If you’re like most law firms in the country, you’ve experienced remote work; you have a sense of how it works for law firms like yours. What many firms don’t know is how to track and improve the performance of their remote teams.
We’re going to start there today.
I’m going to give you a brief overview of the skills, tools, and resources you’ll need to track and improve the performance of your remote teams. You’ll find you’re able to outperform your competitors and even your previous performance benchmarks with the right setup.
High-performance remote work begins with best practices
These best practices are important first steps that ensure your law firm will be successful. Here is a list of best practices you can use to build your remote work environment into the well-oiled machine it should be.
- Select the right people: Building and maintaining employee engagement will be a bit of a challenge for a remote team. It’s important that you choose employees who are highly conscientious, diligent, and reliable. You don’t have the convenience that comes with in-house cubicle visits to produce results.
- Select the right technology: Your technology, to a certain extent, will define the results your law firm can produce. Inconsistent methods like Excel spreadsheets or unreliable software means non-billable work will consume more of your time.
- Communicate early and often: In a study of 1,100 remote employees, 46 percent stated that the most successful managers in their firm checked in frequently and regularly with remote employees. Communication is the lifeblood of a distributed workforce; the better your tools, the better your ability to communicate. Move as much of your communications online as you can so everyone is on the same page.
- Make expectations explicit: It’s easy for expectations to be fuzzy (i.e., I’ll know it when I see it), implicit (i.e., you already know what I want), or unrealistic. When it comes to managing a remote team successfully, explicit expectations are mandatory to avoid rework, write-downs, and write-offs. Clear expectations are a must; remote workers won’t be able to read nonverbal or implicit cues.
- Build and prioritize relationships with employees: One-in-four respondents said managers who insisted on some face time with remote employees were more successful. Meet in-person if you can, call, text, Skype, or meet up via Slack. Managers should invest the time needed to ensure their direct reports are supported and cared for. Partners typically aren’t interested in prioritizing relationships with their direct reports, but it’s a must-have if your remote workers will be successful in the long term.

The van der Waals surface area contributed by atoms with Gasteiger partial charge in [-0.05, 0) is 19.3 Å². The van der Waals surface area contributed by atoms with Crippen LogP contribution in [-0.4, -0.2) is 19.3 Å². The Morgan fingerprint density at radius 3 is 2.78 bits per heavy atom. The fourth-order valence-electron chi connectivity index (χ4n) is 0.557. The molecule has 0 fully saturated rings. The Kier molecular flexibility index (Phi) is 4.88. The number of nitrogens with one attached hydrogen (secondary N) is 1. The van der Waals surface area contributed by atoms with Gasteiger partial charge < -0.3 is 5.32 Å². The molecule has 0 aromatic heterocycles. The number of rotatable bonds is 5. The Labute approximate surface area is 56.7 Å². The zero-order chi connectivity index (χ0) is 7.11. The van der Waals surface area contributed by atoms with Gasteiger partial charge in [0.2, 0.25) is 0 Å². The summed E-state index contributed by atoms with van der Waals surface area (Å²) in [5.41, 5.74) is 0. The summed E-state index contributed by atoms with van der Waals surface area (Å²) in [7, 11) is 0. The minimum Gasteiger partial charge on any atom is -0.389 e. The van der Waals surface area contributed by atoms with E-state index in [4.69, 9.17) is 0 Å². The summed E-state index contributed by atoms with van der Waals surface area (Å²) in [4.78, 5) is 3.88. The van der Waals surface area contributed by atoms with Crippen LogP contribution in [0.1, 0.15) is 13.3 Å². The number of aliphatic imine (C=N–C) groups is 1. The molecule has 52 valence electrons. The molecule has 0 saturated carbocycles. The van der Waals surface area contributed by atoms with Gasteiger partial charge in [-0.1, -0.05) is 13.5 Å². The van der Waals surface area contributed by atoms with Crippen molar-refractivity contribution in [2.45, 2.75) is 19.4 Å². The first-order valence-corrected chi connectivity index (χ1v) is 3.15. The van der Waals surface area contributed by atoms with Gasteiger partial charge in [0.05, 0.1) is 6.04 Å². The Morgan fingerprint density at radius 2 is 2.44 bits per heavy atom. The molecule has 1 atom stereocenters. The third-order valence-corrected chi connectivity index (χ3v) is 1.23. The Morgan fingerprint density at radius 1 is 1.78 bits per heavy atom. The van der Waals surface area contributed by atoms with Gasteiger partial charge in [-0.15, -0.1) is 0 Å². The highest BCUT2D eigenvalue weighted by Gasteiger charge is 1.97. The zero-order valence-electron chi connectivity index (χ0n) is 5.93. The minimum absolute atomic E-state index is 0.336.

- Help employees define the space that works best for them: A good idea would be to provide all of your employees with a co-working stipend, supplies, and tools needed to create their ideal work environment. The better your employee’s work environment, the better their performance will be on client matters for the firm. The better their performance, the more billables your firm will be able to produce.
These are the non-negotiables, they’re foundational best practices that create longevity for your firm. From there, you’ll need to monitor the tasks in your firm.
Monitoring tasks with a remote legal team
If you know what needs to be done, you’re able to monitor progress, ensuring that each task is completed promptly.
Which tasks am I talking about?
- Schedule meetings and appointments. You can use tools like Calendly to schedule meetings and appointments automatically with clients, so you’re no longer playing phone or email tag.
- Automate tasks and deadlines. Your mind is for creating, not holding onto ideas. Practice management software gives you a simple and straightforward way to execute tasks in a timely manner.